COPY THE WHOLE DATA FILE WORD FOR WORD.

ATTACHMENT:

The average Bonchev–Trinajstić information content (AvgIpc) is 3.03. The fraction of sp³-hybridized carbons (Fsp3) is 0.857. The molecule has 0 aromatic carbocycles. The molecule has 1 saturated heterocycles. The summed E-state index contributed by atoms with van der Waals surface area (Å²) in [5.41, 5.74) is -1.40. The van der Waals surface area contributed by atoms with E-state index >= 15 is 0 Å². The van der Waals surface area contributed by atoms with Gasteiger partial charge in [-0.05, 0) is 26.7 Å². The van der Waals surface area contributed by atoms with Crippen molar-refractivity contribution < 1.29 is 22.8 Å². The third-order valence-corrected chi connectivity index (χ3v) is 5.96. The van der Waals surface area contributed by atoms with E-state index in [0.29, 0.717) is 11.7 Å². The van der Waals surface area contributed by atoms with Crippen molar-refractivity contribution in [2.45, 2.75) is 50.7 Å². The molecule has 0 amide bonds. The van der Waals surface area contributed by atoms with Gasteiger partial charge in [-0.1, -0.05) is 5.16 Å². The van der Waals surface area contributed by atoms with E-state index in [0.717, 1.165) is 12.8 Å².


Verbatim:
The average Bonchev–Trinajstić information content (AvgIpc) is 3.03. The fraction of sp³-hybridized carbons (Fsp3) is 0.857. The molecule has 0 aromatic carbocycles. The molecule has 1 saturated heterocycles. The summed E-state index contributed by atoms with van der Waals surface area (Å²) in [5.41, 5.74) is -1.40. The van der Waals surface area contributed by atoms with E-state index >= 15 is 0 Å². The van der Waals surface area contributed by atoms with Gasteiger partial charge in [-0.05, 0) is 26.7 Å². The van der Waals surface area contributed by atoms with Crippen molar-refractivity contribution < 1.29 is 22.8 Å². The third-order valence-corrected chi connectivity index (χ3v) is 5.96. The van der Waals surface area contributed by atoms with E-state index in [0.29, 0.717) is 11.7 Å². The van der Waals surface area contributed by atoms with Crippen molar-refractivity contribution in [2.45, 2.75) is 50.7 Å². The molecule has 0 amide bonds. The van der Waals surface area contributed by atoms with Gasteiger partial charge in [-0.1, -0.05) is 5.16 Å². The van der Waals surface area contributed by atoms with E-state index in [0.717, 1.165) is 12.8 Å².